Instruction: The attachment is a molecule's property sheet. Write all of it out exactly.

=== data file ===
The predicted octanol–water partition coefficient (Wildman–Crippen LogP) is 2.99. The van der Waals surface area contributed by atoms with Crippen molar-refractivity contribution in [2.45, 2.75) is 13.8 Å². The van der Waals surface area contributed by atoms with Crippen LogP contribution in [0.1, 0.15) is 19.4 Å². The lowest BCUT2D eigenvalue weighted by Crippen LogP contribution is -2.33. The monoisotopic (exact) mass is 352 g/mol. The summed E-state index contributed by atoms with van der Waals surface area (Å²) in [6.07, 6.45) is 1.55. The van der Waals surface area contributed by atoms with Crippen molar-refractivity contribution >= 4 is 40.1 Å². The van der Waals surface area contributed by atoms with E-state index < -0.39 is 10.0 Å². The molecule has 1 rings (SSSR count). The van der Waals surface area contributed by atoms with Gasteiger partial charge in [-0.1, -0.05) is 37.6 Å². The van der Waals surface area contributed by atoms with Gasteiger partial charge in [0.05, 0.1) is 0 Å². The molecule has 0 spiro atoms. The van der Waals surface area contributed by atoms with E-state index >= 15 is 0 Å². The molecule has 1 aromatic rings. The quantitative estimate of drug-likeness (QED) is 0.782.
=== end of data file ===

The predicted octanol–water partition coefficient (Wildman–Crippen LogP) is 2.99. The van der Waals surface area contributed by atoms with Crippen molar-refractivity contribution in [2.45, 2.75) is 13.8 Å². The van der Waals surface area contributed by atoms with Crippen LogP contribution in [0.1, 0.15) is 19.4 Å². The lowest BCUT2D eigenvalue weighted by Crippen LogP contribution is -2.33. The monoisotopic (exact) mass is 352 g/mol. The summed E-state index contributed by atoms with van der Waals surface area (Å²) in [6.07, 6.45) is 1.55. The van der Waals surface area contributed by atoms with Crippen molar-refractivity contribution >= 4 is 40.1 Å². The van der Waals surface area contributed by atoms with E-state index < -0.39 is 10.0 Å². The molecule has 1 rings (SSSR count). The van der Waals surface area contributed by atoms with Gasteiger partial charge in [-0.1, -0.05) is 37.6 Å². The van der Waals surface area contributed by atoms with Gasteiger partial charge in [0.05, 0.1) is 0 Å². The molecule has 0 spiro atoms. The van der Waals surface area contributed by atoms with E-state index >= 15 is 0 Å². The molecule has 1 aromatic rings. The quantitative estimate of drug-likeness (QED) is 0.782.